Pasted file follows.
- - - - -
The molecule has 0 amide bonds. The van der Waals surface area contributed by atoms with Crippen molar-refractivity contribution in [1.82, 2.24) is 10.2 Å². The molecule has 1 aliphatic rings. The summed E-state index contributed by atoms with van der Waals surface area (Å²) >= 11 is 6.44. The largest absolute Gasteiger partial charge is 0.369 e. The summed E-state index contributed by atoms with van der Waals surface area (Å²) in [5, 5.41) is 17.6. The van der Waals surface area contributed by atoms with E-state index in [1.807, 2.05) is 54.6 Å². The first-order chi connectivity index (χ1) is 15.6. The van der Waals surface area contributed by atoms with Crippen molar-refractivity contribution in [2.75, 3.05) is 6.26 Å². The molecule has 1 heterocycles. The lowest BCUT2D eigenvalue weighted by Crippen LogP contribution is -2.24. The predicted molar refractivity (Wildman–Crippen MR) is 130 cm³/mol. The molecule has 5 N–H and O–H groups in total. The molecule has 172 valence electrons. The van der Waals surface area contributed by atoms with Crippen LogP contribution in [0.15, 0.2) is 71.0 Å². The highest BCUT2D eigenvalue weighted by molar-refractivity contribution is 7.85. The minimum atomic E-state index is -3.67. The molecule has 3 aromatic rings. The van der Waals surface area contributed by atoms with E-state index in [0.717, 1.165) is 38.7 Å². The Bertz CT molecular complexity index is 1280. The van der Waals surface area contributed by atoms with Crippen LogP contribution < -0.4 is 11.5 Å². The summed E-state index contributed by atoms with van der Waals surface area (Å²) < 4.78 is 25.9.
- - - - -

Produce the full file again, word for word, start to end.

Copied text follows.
The molecule has 0 amide bonds. The van der Waals surface area contributed by atoms with Crippen molar-refractivity contribution in [1.82, 2.24) is 10.2 Å². The molecule has 1 aliphatic rings. The summed E-state index contributed by atoms with van der Waals surface area (Å²) >= 11 is 6.44. The largest absolute Gasteiger partial charge is 0.369 e. The summed E-state index contributed by atoms with van der Waals surface area (Å²) in [5, 5.41) is 17.6. The van der Waals surface area contributed by atoms with E-state index in [1.807, 2.05) is 54.6 Å². The first-order chi connectivity index (χ1) is 15.6. The van der Waals surface area contributed by atoms with Crippen molar-refractivity contribution in [2.75, 3.05) is 6.26 Å². The molecule has 1 heterocycles. The lowest BCUT2D eigenvalue weighted by Crippen LogP contribution is -2.24. The predicted molar refractivity (Wildman–Crippen MR) is 130 cm³/mol. The molecule has 5 N–H and O–H groups in total. The molecule has 172 valence electrons. The van der Waals surface area contributed by atoms with Crippen LogP contribution in [0.15, 0.2) is 71.0 Å². The highest BCUT2D eigenvalue weighted by molar-refractivity contribution is 7.85. The minimum atomic E-state index is -3.67. The molecule has 3 aromatic rings. The van der Waals surface area contributed by atoms with E-state index in [0.717, 1.165) is 38.7 Å². The Bertz CT molecular complexity index is 1280. The van der Waals surface area contributed by atoms with Crippen LogP contribution < -0.4 is 11.5 Å². The summed E-state index contributed by atoms with van der Waals surface area (Å²) < 4.78 is 25.9.